One could go adding information forever but I think you get the point. Each piece of new information, just like each additional digit in an irrational number, adds a bit more value to the original piece of information. How many “decimals” of information are required depends on the knowledge level of the average user. Too much information is as bad as not enough.

Now we come to one the most challenging types of numbers: imaginary. At some point, mathematicians asked: what is the square root of a negative number? There is no clear answer, because no number multiplied by itself produces a negative number. Two negative numbers multiplied together produce a positive number. To resolve this, mathematicians invented imaginary numbers, written with the letter i. For example, the square root of -9 is 3i.

The essence of imaginary numbers is:

  • two numbers are combined together
  • combining numbers normally creates a larger number but in this case actually creates a smaller one, therefore,
  • an inherent contradiction is created

The informational equivalent of an imaginary number is a statement added to another statement that creates a conflict and therefore lowers the value of both statements.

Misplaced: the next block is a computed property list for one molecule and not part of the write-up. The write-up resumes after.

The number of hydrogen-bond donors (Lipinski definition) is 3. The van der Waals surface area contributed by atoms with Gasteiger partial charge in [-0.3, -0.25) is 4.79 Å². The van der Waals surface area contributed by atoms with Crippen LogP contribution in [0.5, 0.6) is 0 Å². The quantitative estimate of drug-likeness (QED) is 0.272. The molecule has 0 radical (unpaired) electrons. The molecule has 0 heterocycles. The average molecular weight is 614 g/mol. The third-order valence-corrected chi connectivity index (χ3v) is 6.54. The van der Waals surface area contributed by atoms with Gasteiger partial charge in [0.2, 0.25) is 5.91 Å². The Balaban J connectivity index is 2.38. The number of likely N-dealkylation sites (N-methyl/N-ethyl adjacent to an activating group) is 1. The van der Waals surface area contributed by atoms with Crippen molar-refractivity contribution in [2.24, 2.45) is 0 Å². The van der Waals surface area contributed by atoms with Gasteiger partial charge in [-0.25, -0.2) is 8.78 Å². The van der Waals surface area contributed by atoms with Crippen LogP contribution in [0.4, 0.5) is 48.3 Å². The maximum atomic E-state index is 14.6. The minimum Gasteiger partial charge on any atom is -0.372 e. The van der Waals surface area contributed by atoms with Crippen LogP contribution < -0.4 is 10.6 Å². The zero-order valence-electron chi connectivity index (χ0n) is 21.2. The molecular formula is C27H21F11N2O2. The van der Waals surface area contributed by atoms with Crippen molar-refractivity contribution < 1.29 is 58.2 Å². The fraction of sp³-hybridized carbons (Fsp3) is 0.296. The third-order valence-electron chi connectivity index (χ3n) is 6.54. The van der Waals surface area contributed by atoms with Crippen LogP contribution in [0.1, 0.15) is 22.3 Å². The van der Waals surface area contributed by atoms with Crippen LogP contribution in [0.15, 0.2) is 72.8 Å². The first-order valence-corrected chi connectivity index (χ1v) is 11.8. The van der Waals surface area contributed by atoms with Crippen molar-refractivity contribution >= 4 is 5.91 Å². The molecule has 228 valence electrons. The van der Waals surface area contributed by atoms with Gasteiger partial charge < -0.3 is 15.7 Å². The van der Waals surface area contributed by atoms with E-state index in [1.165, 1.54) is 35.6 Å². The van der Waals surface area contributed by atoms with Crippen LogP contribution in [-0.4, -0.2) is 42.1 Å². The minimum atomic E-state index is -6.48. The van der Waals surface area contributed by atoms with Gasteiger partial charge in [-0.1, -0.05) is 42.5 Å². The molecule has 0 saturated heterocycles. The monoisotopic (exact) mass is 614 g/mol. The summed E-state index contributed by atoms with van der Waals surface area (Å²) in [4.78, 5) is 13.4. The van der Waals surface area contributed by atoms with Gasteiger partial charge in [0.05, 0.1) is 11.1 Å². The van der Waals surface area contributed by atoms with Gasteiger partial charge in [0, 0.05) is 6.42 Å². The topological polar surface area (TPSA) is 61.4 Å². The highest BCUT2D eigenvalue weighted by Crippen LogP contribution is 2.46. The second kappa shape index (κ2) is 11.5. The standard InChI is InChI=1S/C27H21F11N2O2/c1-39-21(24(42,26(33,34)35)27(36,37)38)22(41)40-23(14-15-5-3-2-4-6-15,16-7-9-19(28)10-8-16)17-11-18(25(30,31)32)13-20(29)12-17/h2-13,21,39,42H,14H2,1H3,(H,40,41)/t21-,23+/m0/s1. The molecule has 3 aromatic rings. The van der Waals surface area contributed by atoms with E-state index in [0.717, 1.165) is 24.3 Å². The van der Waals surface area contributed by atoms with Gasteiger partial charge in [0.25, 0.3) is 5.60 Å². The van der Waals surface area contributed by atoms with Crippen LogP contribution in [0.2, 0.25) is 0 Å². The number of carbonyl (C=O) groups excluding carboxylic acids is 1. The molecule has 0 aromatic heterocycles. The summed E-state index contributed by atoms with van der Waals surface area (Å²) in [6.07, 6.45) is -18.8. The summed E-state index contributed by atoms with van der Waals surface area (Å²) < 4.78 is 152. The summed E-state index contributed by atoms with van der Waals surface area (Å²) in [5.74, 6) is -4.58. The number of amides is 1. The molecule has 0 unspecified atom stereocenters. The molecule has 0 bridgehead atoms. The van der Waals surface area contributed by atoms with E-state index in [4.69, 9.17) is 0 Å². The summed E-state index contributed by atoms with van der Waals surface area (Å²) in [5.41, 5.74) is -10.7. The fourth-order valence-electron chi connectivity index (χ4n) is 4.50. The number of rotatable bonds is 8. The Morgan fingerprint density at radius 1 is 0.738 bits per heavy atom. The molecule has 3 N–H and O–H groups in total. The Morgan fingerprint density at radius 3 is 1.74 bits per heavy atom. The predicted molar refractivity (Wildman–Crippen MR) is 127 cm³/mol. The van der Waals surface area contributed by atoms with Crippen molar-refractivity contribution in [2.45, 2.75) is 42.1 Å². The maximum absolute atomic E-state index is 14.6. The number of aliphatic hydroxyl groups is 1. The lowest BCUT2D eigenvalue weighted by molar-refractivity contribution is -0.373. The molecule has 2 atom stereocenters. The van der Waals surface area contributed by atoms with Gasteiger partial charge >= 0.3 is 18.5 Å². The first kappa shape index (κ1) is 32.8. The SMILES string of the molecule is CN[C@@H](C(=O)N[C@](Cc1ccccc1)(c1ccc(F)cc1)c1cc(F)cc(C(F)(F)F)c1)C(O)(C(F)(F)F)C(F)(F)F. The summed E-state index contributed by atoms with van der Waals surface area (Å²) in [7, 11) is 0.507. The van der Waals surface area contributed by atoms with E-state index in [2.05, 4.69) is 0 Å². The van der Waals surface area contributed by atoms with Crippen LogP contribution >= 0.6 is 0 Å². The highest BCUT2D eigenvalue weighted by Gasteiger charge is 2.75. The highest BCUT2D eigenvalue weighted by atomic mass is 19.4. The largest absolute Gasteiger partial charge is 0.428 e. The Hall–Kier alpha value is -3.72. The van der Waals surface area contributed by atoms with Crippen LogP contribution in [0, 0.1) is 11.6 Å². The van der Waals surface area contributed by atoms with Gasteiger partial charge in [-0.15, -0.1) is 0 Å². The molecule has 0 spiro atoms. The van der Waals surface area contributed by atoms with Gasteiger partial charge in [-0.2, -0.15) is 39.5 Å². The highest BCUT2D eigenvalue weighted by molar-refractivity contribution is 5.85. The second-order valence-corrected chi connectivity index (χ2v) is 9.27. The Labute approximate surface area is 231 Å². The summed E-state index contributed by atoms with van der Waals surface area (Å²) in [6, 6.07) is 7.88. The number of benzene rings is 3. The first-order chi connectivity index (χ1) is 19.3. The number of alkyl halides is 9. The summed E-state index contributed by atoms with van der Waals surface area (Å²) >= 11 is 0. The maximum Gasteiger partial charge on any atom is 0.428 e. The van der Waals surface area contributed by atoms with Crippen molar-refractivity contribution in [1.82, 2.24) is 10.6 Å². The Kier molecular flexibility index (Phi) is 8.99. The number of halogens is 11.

For example:

  1. If you over 18 years old, complete Form A.
  2. If you are less than 25 years old, complete Form B.

The second statement contradicts the first, and thereby negatively impacts both statements. It is the equivalent of the mathematical i, in this case, the i standing for incomprehensible, impossible, inexcusable and, quite possibly, insane. This is actually a common problem, especially with complex policies, procedures and regulations that are riddled with contradictions.

Finally, an exponent is a number that dramatically increases the value of another number, for example, 3³ which equals 3 x 3 x 3 or 27. Conversely, a square root is a number that when multiplied by itself creates a larger number, for example, 10 is the square root of 100. In either case, we are changing a small number very rapidly to much larger one, or vice versa.

If there’s one thing that information experts agree on, it’s that the amount of information in the world has grown exponentially. How much? A quick math lesson is in order. An exabyte is one quintillion (1018) bytes, which is one billion gigabytes or one thousand million billion bytes, a byte being equivalent to about one letter. One exabyte is up to 3,000 times the size of all the content in the Library of Congress. Between the start of history and 2003, five exabytes of information in total were created. We now create five exabytes every two days. Big data, indeed.